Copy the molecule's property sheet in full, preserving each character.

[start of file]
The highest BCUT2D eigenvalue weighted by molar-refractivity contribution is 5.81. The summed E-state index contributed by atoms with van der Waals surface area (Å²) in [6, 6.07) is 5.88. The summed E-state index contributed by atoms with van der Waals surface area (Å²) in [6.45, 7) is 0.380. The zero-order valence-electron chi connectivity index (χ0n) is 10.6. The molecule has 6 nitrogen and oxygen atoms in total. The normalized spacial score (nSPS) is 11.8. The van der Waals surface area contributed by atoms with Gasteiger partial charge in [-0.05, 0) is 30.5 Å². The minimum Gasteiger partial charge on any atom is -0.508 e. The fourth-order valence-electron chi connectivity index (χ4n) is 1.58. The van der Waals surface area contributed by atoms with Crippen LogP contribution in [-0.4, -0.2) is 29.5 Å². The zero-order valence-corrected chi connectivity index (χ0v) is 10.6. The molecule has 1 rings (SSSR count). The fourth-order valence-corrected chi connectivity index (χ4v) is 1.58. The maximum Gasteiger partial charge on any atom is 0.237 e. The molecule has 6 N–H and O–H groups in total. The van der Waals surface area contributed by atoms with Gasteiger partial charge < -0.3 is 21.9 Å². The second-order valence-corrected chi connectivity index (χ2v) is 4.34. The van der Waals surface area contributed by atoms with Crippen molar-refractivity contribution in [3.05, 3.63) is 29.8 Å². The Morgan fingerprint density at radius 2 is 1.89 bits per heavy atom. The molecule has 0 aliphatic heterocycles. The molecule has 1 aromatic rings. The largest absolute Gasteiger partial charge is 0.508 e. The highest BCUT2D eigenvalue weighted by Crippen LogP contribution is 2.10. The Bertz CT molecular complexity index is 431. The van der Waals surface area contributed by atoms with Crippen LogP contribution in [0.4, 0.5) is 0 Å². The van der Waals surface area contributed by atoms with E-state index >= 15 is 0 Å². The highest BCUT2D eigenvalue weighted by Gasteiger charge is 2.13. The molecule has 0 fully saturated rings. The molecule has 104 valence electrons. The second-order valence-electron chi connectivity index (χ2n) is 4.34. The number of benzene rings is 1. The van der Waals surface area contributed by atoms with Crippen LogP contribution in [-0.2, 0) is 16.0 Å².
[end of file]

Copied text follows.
The highest BCUT2D eigenvalue weighted by molar-refractivity contribution is 5.81. The summed E-state index contributed by atoms with van der Waals surface area (Å²) in [6, 6.07) is 5.88. The summed E-state index contributed by atoms with van der Waals surface area (Å²) in [6.45, 7) is 0.380. The zero-order valence-electron chi connectivity index (χ0n) is 10.6. The molecule has 6 nitrogen and oxygen atoms in total. The normalized spacial score (nSPS) is 11.8. The van der Waals surface area contributed by atoms with Gasteiger partial charge in [-0.05, 0) is 30.5 Å². The minimum Gasteiger partial charge on any atom is -0.508 e. The fourth-order valence-electron chi connectivity index (χ4n) is 1.58. The van der Waals surface area contributed by atoms with Crippen LogP contribution in [-0.4, -0.2) is 29.5 Å². The zero-order valence-corrected chi connectivity index (χ0v) is 10.6. The molecule has 1 rings (SSSR count). The fourth-order valence-corrected chi connectivity index (χ4v) is 1.58. The maximum Gasteiger partial charge on any atom is 0.237 e. The molecule has 6 N–H and O–H groups in total. The van der Waals surface area contributed by atoms with Gasteiger partial charge < -0.3 is 21.9 Å². The second-order valence-corrected chi connectivity index (χ2v) is 4.34. The van der Waals surface area contributed by atoms with Crippen molar-refractivity contribution in [3.05, 3.63) is 29.8 Å². The Morgan fingerprint density at radius 2 is 1.89 bits per heavy atom. The molecule has 0 aliphatic heterocycles. The molecule has 1 aromatic rings. The largest absolute Gasteiger partial charge is 0.508 e. The highest BCUT2D eigenvalue weighted by Crippen LogP contribution is 2.10. The Bertz CT molecular complexity index is 431. The van der Waals surface area contributed by atoms with Crippen LogP contribution in [0.4, 0.5) is 0 Å². The van der Waals surface area contributed by atoms with E-state index >= 15 is 0 Å². The highest BCUT2D eigenvalue weighted by Gasteiger charge is 2.13. The molecule has 0 fully saturated rings. The molecule has 104 valence electrons. The second-order valence-electron chi connectivity index (χ2n) is 4.34. The number of benzene rings is 1. The van der Waals surface area contributed by atoms with Crippen LogP contribution in [-0.2, 0) is 16.0 Å².